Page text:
1. The only question for determination in the suit out of which this appeal arises was whether the plaintiff was a raiyat at fixed rates or not. The plaintiff relied on Section 50 of the Bengal Tenancy Act and proved that as a matter of fact she had paid the sum of Rs. 23-14 excluding fractions of annas for the last 60 years. If this sum was paid as the rent of her land, there can be no doubt that she was entitled to the benefit of the presumption raised by Section 50 and to be recorded as a raiyat at fixed rates.
2. The lower Court has decided against the plaintiff on the ground that this sum was not in the past paid in its entirety as rent. It appears that up to the year 1282 this sum was recorded in the receipts given to the plaintiff as made up of the sums of Us. 22-9 as rent and Rs. 1-5 as jalaparabi. The learned District Judge holds that jalaparabi was an abwab and was not therefore rent as defined in the Bengal Tenancy Act. After 1282 the rent recorded in the receipts given to the tenant was entered as Rs. 23-14 without any details. The District Judge says in his judgment: “There is a legal presumption that every person knows what his lights are. So the necessary inference to be drawn from the fact that the plaintiff consented from 1282 and onwards to pay the whole of the pecuniary consideration in return for which she hold her land as rent is that she agreed to her rent being raised.” It appears to us that the fact upon which the District Judge based this inference, that is to say, the fact that the plaintiff consented up to 1282 to pay the whole sum of Rs. 23-14 as rent is a mere assumption of the District Judge’s and does not legally or logically follow from the evidence.
3. It has been argued that jalaparabi is not an abwab and authorities have been cited to us in support of this contention. We think that it would be difficult now to hold that jalaparabi is anything but an abwab, but it is unnecessary in our opinion to decide this question in this appeal. If it is not an abwab the foundation of the District Judge’s decision goes. But even assuming that it is an abwab there is nothing in these papers to warrant the conclusion that it is not still being realized as an abwab even at the present time. We are informed that there is no evidence on the record of any agreement in 1282 between the plaintiff and her landlords to consolidate the sums of Rs. 22-9-0 and Re 1-5-0 into one rent for the land. There is nothing but the fact that in the receipts granted after 1282, the details of which the total sum of Rs. 23-14 consisted, are omitted. It is notorious that although abwabs have been illegal for more than a century yet they are still realized and tenants more or less willingly pay them all over the provinces. And it would be most dangerous to draw from the fact that these abwabs are paid the inference that they are now legally payable. If as a matter of fact this plaintiff has been paying these abwabs since 1282 that would not justify the inference that those abwabs are lawfully payable and yet if she has as a matter of fact been paying them, there is nothing to be surprised at in the fact that she has made no formal protest against the form of the receipts which have been given to her.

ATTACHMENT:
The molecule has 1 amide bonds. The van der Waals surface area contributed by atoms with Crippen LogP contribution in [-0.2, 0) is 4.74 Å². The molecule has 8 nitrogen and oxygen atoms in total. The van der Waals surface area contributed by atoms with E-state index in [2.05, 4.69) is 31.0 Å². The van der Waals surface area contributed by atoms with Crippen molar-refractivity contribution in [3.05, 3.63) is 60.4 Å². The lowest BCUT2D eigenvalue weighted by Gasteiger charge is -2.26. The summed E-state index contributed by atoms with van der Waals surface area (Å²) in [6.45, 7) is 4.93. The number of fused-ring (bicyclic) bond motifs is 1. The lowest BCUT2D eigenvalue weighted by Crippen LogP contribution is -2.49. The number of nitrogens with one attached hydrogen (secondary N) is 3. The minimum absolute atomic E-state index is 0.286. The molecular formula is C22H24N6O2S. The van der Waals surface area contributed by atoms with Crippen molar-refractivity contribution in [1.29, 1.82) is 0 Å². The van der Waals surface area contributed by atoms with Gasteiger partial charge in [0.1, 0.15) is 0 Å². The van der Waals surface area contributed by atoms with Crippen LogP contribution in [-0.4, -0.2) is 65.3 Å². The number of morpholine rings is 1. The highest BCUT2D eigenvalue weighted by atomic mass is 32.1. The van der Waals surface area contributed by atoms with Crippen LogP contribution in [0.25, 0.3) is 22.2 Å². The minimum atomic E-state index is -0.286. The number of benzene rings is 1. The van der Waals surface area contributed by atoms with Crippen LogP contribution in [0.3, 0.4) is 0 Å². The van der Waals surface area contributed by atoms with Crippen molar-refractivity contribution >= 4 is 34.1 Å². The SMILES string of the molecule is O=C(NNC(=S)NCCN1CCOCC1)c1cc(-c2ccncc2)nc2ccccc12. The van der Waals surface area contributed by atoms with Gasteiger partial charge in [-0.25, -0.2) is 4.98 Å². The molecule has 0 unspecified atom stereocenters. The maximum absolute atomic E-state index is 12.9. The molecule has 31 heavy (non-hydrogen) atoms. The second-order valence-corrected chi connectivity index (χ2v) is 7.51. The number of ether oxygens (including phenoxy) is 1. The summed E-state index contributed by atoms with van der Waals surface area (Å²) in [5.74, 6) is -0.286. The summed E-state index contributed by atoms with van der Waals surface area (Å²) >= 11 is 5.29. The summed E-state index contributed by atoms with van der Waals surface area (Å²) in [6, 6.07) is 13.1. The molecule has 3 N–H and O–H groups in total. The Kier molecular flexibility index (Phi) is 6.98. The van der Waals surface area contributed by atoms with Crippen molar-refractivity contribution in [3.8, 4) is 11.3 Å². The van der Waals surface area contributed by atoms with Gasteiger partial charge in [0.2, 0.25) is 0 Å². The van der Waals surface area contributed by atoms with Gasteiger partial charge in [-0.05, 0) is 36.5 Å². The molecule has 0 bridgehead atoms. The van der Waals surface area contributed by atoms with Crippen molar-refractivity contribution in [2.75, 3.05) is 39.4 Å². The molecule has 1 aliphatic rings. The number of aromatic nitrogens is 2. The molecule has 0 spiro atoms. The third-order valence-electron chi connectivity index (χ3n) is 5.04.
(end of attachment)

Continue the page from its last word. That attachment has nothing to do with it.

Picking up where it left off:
4. We think, therefore, that the learned District Judge has erred in law in assuming merely from the form of the receipts which have been granted since 1282 that the plaintiff must necessarily have consented to pay the whole of the sum of Rs. 23-14-0 as the consolidated rent of her land. This one piece of evidence in our opinion does not justify the conclusion arrived at.
5. The result is that the appeal will be allowed and the plaintiff will be declared to be entitled to be recorded as a raiyat at fixed rates.
6. The plaintiff is entitled to her costs in this appeal.